The internet has changed our lives in a number of ways, especially in the last couple of years. Today, the internet is the channel with the most entertainment options available for us, beating TV and radio not just in variety but flexibility as well. Streaming has become the go-to form of entertainment for masses of people all over the globe, both audio and video. And gaming, it seems, thanks to a recently introduced new type of service online.
What is cloud gaming?
Interactive gaming has been around for quite some time, even the form that involves live video streaming. The live dealer games you’ll find at Lucky Creek online casino combine live video streaming and the accessibility of a browser game into one service that stands out from the crowd of similar services.
Well, cloud gaming takes things one step further: in its case, the entire “action” happens on a cloud server, and only the screen output is streamed to the player’s computer. The player uses their keyboard and mouse to control the on-screen action, while the heavy lifting is done remotely. Thus, anything with a screen and a broadband internet connection – a smartphone, a tablet, a Chromebook, even a smart TV – can become a gaming device.
A bit of history
The first cloud gaming service, called G-Cluster, was presented at the E3 2000, turning into a commercial product in 2003. In 2005, Crytek – the company behind Crysis – wanted to develop its own cloud gaming service – but their plan fell through in just a couple of years. Onlive was presented at the 2009 edition of the GDC, and launched in 2010, along with competitor Gaikai. Both of them fell through in the coming years, being bought by Sony, and their technology was used to develop the PlayStation Network.
And this brings us to the present day – and some truly interesting services that were launched in recent years.
From Steam Remote Play to Stadia and beyond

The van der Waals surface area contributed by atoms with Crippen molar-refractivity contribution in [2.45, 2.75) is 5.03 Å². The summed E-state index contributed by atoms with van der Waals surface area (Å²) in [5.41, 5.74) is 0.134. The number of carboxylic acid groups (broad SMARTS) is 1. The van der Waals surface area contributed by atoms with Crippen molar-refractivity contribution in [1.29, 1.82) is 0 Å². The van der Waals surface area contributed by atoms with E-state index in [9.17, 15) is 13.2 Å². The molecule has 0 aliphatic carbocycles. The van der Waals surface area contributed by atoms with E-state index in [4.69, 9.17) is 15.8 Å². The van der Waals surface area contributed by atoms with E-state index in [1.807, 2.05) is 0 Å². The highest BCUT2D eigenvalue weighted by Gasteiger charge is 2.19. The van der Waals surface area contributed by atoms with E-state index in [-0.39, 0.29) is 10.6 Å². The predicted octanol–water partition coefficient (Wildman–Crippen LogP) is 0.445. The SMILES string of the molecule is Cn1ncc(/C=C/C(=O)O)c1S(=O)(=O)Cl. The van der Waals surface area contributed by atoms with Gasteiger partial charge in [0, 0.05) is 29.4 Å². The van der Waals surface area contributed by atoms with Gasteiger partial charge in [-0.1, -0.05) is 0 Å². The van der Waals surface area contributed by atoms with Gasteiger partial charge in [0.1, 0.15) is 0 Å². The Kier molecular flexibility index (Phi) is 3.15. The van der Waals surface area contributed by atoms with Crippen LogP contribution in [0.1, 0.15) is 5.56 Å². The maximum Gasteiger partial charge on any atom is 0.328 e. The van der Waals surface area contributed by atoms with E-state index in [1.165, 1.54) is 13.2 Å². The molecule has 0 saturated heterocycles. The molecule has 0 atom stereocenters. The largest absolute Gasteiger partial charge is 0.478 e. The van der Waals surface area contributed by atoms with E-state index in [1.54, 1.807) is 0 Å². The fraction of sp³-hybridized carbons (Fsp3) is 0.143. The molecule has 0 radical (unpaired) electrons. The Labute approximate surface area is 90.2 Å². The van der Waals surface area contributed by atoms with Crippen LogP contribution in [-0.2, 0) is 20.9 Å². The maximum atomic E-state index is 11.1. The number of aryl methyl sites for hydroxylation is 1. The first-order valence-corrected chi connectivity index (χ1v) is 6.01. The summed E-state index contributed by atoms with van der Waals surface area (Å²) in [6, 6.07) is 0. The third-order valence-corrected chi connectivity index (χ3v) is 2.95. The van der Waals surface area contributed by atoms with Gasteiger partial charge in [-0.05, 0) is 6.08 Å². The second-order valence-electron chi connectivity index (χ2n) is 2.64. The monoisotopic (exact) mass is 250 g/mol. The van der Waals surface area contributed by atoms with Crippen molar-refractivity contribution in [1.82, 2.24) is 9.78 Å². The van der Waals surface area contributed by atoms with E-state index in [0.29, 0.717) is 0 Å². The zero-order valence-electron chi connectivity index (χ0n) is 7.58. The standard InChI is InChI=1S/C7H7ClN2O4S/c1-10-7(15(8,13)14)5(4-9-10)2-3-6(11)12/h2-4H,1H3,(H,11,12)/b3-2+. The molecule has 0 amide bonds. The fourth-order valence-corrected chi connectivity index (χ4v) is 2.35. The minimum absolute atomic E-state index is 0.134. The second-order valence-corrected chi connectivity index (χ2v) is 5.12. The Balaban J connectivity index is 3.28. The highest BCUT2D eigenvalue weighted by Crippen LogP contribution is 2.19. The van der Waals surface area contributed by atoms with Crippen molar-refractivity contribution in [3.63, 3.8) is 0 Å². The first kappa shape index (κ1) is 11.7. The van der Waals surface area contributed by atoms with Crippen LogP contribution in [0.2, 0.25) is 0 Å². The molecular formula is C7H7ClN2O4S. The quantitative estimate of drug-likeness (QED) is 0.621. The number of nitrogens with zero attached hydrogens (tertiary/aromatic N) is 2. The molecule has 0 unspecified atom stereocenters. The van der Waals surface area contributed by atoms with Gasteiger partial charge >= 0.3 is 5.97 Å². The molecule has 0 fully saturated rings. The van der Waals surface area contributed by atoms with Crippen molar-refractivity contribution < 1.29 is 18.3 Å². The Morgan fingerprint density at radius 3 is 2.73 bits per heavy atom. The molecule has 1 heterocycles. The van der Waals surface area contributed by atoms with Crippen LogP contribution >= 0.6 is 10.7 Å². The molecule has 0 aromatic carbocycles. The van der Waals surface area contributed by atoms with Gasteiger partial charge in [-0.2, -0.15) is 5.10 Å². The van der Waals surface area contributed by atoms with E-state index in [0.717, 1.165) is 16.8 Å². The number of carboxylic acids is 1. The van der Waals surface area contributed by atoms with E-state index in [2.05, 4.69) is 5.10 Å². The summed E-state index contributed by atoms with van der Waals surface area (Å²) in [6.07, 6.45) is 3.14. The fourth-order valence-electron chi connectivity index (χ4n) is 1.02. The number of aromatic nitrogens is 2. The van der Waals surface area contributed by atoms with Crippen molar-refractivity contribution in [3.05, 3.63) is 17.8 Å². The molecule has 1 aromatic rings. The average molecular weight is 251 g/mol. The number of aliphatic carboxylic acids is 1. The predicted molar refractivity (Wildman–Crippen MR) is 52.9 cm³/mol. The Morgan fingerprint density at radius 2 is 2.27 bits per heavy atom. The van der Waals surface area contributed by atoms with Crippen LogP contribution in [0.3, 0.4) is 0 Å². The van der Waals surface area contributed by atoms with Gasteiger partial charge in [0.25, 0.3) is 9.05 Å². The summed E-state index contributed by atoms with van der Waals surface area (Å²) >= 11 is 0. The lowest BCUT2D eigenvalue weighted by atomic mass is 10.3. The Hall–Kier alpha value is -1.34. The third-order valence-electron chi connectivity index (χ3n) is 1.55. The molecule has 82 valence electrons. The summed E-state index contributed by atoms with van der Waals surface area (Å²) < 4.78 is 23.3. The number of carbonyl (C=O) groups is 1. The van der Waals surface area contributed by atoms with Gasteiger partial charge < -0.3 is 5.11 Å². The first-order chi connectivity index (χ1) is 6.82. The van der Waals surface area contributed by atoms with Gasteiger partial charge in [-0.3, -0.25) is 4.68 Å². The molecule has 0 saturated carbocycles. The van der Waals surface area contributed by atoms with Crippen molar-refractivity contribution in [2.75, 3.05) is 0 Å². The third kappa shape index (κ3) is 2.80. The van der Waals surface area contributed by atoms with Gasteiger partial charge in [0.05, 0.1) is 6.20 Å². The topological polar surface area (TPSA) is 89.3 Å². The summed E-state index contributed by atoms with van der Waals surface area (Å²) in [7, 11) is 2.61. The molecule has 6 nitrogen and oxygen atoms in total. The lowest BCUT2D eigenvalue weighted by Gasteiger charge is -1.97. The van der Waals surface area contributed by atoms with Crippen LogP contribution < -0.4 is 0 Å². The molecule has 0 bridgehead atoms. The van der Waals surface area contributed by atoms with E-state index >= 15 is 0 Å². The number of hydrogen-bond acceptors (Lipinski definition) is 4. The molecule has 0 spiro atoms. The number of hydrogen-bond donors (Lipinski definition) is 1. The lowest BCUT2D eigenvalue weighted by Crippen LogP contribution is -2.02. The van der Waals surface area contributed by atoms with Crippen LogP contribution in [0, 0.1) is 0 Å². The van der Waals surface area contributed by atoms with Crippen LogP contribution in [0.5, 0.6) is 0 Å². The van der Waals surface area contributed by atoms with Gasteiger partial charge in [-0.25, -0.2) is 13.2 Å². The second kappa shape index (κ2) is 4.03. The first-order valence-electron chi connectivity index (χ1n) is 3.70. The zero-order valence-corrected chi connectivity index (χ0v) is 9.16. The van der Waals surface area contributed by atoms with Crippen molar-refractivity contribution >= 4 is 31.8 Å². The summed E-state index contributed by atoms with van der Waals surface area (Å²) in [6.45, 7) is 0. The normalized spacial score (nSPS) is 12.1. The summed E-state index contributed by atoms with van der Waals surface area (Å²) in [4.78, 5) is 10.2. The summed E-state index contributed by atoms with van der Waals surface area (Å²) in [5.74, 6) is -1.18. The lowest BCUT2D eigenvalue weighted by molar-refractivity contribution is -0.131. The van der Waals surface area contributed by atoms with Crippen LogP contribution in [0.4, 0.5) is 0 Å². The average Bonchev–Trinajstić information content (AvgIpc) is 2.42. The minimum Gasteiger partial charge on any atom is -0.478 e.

There are two types of game streaming services available today. On the one hand, there’s Steam Remote Play (that allows users to play games on their home PC from a different device, over the internet) and Steam Link (that does pretty much the same, only on mobile). Here, the player owns the “server” (a gaming PC, for example) and the client, too.
On the other hand, there are the “gaming-as-a-service” companies that offer players access to their servers’ processing power and their games for a monthly fee. The two most outstanding services of this type are Google’s Stadia and Nvidia’s GeForce Now. These two services have a slightly different business model: while the Google-powered service comes with about 30 games included in its subscription. GeForce Now only comes with the possibility to run them – the gamers have to own the titles. But in exchange, they get to play them in 1080p and with RTX enabled.
While neither of these services has become a massive hit, the idea itself has inspired many other providers to develop in this direction. Amazon has launched its own cloud gaming service called “Luna” last fall, and Intel, together with Asus, has its own similar service called Boosteroid.
Gaming has finally broken free from the bounds of hardware thanks to broadband internet and the cloud. Today, you can play even the most hardware-hungry game on a Chromebook, tablet, or smartphone – all you need is a broadband internet connection.
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